When sorrows come....

...they come not single spies, But in battalions.

Stand well back...  

<Grumpy Old Man Mode: ON>

Which is Shakespeare's (Hamlet) way of saying - it never rains, but it pours. As years go, 2011 would so far, easily be, as the queen once so famously put it, our Annus Horribilis ("horrible year").  We've had the daughter broken arm/lost job debacle and we've had the Starfleet bufoonery, and we've had the loss of my cousins wife to the Big C.

We now have Great step-garandmother-in-law (Its complicated - don't ask) moving out of her flat and into a home which has begun a spate of cardigan theft. The imminent loss of our very close friend L's father - also to the big C. Mrs G's friend, S's discovery of a "lump" and finally my near death experience with tooth-ache that is prooving a right royal bar steward to get sorted out.  Don't get me started about NHS dentists and how much of a rip off in general the denitstry system is. I you're wondering - I'm still in significant pain without any sign of a thieving dentist.  Never looking a gift horse in the mouth isn't something that phases these findividuals (and yes, that F is intentional)

On top of this we have a mix of government that are cutting everything while charging more via the back door and on the surface don't actually appear to be fixing anything. The cost of everything is going through the roof. I packed up smoking last year - and thank god for small mercies, having recently seen a packet of 16 (yes only 16) cigarettes in a vending machine priced at 8 quid!!!  8 QUID???!!  What the be-jesus is that all about?  That means, one cigarette would cost you 50p!  For a 19 year old apprentice, that means almost 4 hours work without putting a roof over their head or eating anything!?  What happened to the simple pleasures - even if they were bad for you?

On a global scale, Japan, Libya, & Syria... in fact, the whole of the middle east!  I'm not one to swear in my blog often, but fecking hell... this is getting stupid now.

In short I am not a happy bunny!

<Grumpy Old Man Mode: OFF>

.. and so, instead of being a GOM (sorry, but I had to vent a little), let's try and focus on the good stuff.  What's positive that's been happening or is on the cards ?

I'm on holiday (even if I am spending it with my hand clamped roughly to my jaw) as we're now almost precisly in the gap between bank holidays. There's the fothcoming flag waving of the royal wedding to look forward to - that should help shouldn't it?? No? .. well, OK, but I am on holiday still.  Sort of.  

"The Pooh" and I are still awaiting news from the front, but it's a bit slow in coming. I keep checking, but it's like the proverbial "watched pot", and is never boiling. At some point, it will boil over and then it'll be all hands to the pumps and manning the gas tap as it's bound to wash the burning ring out.

The previous weekend has been a cracker though - and no mistake.  Mrs G and I took a trip to North Nibley.  "Where?", I hear you ask.  


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It's a beautiful little village near Dursley in Gloucestershire. What drew us here was a recent news story regarding the people of Nibley and their monument.   It starts with an uphill struggle through the woods and eventually to a gate that opens out onto a field atop the hill.  And there before you sits the 111-foot-tall monument.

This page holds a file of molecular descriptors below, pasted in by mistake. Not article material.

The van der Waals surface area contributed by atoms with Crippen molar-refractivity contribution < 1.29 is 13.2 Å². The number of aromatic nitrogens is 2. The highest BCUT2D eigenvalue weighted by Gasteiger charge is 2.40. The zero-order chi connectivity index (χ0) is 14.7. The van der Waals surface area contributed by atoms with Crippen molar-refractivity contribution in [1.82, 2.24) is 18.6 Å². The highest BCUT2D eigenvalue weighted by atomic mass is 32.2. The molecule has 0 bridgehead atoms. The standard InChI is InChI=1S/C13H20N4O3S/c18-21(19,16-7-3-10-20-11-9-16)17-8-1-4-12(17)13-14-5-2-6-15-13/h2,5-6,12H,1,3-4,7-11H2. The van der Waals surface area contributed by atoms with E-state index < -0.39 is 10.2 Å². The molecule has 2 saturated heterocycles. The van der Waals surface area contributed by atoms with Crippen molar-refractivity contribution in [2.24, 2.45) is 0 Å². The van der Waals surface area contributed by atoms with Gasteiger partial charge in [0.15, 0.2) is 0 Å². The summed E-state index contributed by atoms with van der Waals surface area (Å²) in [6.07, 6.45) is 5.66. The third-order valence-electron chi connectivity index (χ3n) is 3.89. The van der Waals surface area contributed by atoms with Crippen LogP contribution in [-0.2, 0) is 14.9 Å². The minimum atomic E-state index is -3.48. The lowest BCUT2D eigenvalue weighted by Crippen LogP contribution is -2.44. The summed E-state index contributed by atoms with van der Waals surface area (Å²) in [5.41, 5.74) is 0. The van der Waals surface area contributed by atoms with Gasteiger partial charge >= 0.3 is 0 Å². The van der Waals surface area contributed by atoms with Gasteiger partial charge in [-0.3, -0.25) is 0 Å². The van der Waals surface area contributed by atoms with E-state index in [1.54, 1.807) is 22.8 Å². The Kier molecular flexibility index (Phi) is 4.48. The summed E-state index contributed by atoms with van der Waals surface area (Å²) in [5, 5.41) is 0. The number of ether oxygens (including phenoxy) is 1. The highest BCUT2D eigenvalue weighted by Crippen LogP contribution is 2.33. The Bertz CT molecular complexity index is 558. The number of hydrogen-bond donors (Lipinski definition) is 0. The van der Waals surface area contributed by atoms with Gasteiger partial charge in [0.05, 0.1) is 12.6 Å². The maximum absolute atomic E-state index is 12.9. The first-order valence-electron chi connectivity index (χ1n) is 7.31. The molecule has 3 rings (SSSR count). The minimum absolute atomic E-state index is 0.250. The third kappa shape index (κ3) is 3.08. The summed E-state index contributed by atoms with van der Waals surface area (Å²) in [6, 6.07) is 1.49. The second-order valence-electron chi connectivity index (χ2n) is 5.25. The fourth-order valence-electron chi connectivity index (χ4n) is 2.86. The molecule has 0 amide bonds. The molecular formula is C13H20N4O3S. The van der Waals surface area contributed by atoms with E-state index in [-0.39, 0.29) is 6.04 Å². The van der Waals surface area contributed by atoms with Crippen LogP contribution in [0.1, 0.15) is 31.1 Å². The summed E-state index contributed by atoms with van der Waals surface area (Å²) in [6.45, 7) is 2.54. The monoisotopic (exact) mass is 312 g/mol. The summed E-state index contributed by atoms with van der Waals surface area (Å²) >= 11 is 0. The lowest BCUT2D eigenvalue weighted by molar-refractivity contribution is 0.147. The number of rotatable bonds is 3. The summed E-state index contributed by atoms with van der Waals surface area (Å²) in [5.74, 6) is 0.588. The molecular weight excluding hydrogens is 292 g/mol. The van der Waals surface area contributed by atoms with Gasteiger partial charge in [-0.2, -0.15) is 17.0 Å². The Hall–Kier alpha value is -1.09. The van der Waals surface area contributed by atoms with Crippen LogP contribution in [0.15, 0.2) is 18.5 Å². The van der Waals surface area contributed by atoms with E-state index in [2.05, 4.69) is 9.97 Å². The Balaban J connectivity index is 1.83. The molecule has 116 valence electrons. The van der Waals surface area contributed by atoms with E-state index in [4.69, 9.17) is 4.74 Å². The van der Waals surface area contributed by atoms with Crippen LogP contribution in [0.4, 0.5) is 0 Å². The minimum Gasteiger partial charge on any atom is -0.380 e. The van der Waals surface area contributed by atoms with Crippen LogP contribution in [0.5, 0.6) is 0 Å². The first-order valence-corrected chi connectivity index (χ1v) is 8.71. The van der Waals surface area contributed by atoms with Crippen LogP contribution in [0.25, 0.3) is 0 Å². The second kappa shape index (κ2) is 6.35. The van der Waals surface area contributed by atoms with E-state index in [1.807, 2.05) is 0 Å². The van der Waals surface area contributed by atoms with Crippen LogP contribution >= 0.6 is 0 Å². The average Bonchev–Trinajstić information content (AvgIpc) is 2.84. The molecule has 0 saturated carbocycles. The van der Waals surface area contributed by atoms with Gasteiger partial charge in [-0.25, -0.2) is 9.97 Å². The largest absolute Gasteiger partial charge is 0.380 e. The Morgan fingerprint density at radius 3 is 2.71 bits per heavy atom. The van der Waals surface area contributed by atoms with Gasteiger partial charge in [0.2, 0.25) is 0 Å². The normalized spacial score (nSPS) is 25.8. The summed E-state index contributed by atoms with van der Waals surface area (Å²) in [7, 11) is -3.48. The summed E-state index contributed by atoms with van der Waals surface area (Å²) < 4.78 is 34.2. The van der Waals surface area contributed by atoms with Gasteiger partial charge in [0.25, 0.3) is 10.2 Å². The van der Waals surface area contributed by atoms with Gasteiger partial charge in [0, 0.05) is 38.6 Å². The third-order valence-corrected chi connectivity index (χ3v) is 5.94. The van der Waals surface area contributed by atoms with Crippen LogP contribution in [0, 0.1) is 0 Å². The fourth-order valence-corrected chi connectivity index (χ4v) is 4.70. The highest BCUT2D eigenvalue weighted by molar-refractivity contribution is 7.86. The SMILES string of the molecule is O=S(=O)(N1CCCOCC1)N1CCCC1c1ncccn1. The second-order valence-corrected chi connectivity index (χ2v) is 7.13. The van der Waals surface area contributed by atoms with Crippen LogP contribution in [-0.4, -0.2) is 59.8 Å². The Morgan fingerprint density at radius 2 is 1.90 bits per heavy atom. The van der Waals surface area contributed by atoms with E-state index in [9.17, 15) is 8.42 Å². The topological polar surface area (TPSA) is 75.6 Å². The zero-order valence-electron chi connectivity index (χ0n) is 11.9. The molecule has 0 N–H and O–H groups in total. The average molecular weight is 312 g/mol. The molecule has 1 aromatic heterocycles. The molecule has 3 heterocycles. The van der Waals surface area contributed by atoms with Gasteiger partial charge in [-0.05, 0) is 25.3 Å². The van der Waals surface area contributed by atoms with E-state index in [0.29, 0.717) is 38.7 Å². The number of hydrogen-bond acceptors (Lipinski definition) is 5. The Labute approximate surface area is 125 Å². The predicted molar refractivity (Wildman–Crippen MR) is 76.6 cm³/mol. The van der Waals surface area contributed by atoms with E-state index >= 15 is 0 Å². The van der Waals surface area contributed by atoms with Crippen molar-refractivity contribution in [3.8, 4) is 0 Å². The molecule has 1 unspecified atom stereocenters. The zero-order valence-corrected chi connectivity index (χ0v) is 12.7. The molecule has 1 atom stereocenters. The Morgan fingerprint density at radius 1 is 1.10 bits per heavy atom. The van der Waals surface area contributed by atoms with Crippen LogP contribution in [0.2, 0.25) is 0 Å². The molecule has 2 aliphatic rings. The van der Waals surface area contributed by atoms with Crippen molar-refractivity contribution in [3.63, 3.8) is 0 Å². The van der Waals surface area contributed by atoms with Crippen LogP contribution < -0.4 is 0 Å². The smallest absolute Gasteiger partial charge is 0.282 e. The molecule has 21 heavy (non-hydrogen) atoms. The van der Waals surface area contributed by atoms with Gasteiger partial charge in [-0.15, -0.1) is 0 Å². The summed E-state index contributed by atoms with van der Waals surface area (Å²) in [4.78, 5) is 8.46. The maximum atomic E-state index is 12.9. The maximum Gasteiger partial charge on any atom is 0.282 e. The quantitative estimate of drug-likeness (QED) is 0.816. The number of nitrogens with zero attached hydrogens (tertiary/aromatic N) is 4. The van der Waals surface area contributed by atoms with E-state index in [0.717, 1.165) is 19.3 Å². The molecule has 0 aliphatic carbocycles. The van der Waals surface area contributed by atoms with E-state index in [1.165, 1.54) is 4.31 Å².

It says here:

William Tyndale was born in Gloucestershire around 1490. He spent much of his early life in Nibley, Stinchcombe and Slimbridge before going on to Magdalen Hall, Oxford, from which he graduated with a BA in 1512. After this he spent some time in Cambridge before employment as tutor to the children of Master Walsh, a Knight of Sodbury Manor, Gloucestershire.

It was while as Sodbury, William Tyndale seriously began to consider translating the New Testament into English. At this time, the doctrines preached by Martin Luther on the continent were being discussed in England and Tyndale accepted them and preached them in Sodbury and villages around.

After some time he went to London and there, continued studying and preaching. But persecution was too strong and he made his way to Wittenburg, the home of Luther and joined an enthusiastic band of students who had gathered there. Here he prepared his translation of the New Testament which he had printed in Antwerp and then had copied smuggled into this country.

Shortly after this William Tyndale was put into prison by the Emperor of Germany on a charge of heresy. At his trial he pleaded that the doctrines he taught were contained in the Bible and that the Bible ought to be in a language which everyone could read. His defence was of no avail and subsequently in the courtyard of Vilvorde Castle near Brussels he was chained to a stake and burnt.

The date was October 6th, 1536.

A facsimile of the Tyndale New Testament can be seen in the lobby of North Nibley Tabernacle.

The monument was built between 1863 and 1866 to commemorate the work of William. The land around the monument as always been freely accessible to the public, but now the landowner wants to sell up.  The villagers have an apeal going to raise the £46,000 needed to keep it as it is today.  It's a beautiful area with a cracking pub - something we don't have enough of anymore. I'd highly recommend a couple of hours here to anyone should you be passing. Proper smashing.

Right then - it's time to find a dentist that won't mug me....   That will be a struggle.


This post originally appeared here: Posterous